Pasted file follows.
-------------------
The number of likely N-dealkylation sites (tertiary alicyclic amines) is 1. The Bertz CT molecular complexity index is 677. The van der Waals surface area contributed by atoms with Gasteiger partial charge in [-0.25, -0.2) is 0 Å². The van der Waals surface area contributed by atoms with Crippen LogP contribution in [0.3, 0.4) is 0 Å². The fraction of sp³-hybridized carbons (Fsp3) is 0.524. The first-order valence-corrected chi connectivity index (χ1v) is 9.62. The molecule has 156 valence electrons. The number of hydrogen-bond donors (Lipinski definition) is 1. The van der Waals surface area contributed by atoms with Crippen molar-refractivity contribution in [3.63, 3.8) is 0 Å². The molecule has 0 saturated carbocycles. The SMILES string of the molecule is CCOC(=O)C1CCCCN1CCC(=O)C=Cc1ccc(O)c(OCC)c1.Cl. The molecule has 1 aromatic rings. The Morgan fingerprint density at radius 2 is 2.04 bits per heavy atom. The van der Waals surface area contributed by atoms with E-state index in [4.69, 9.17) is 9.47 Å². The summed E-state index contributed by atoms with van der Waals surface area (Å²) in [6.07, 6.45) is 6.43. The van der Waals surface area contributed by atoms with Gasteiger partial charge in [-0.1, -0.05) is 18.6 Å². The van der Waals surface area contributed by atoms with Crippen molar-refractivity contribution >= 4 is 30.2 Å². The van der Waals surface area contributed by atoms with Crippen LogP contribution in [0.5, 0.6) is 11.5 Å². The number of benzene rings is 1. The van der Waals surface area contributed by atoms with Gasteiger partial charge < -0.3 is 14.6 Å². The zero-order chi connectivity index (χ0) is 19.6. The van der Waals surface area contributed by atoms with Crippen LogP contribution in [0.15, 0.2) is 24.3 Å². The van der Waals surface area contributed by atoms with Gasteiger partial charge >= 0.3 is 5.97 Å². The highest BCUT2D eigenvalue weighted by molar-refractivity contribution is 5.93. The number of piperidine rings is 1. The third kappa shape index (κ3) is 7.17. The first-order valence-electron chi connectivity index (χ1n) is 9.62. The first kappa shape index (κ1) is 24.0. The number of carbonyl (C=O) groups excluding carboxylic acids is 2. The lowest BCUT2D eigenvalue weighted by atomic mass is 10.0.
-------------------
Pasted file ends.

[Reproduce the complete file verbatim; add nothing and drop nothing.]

The number of likely N-dealkylation sites (tertiary alicyclic amines) is 1. The Bertz CT molecular complexity index is 677. The van der Waals surface area contributed by atoms with Gasteiger partial charge in [-0.25, -0.2) is 0 Å². The van der Waals surface area contributed by atoms with Crippen LogP contribution in [0.3, 0.4) is 0 Å². The fraction of sp³-hybridized carbons (Fsp3) is 0.524. The first-order valence-corrected chi connectivity index (χ1v) is 9.62. The molecule has 156 valence electrons. The number of hydrogen-bond donors (Lipinski definition) is 1. The van der Waals surface area contributed by atoms with Crippen molar-refractivity contribution in [3.63, 3.8) is 0 Å². The molecule has 0 saturated carbocycles. The SMILES string of the molecule is CCOC(=O)C1CCCCN1CCC(=O)C=Cc1ccc(O)c(OCC)c1.Cl. The molecule has 1 aromatic rings. The Morgan fingerprint density at radius 2 is 2.04 bits per heavy atom. The van der Waals surface area contributed by atoms with E-state index in [4.69, 9.17) is 9.47 Å². The summed E-state index contributed by atoms with van der Waals surface area (Å²) in [6.07, 6.45) is 6.43. The van der Waals surface area contributed by atoms with Gasteiger partial charge in [-0.1, -0.05) is 18.6 Å². The van der Waals surface area contributed by atoms with Crippen molar-refractivity contribution >= 4 is 30.2 Å². The van der Waals surface area contributed by atoms with Crippen LogP contribution in [0.5, 0.6) is 11.5 Å². The number of benzene rings is 1. The van der Waals surface area contributed by atoms with Gasteiger partial charge < -0.3 is 14.6 Å². The zero-order chi connectivity index (χ0) is 19.6. The van der Waals surface area contributed by atoms with Crippen LogP contribution in [0.15, 0.2) is 24.3 Å². The van der Waals surface area contributed by atoms with Gasteiger partial charge >= 0.3 is 5.97 Å². The highest BCUT2D eigenvalue weighted by molar-refractivity contribution is 5.93. The number of piperidine rings is 1. The third kappa shape index (κ3) is 7.17. The first-order valence-electron chi connectivity index (χ1n) is 9.62. The first kappa shape index (κ1) is 24.0. The number of carbonyl (C=O) groups excluding carboxylic acids is 2. The lowest BCUT2D eigenvalue weighted by atomic mass is 10.0.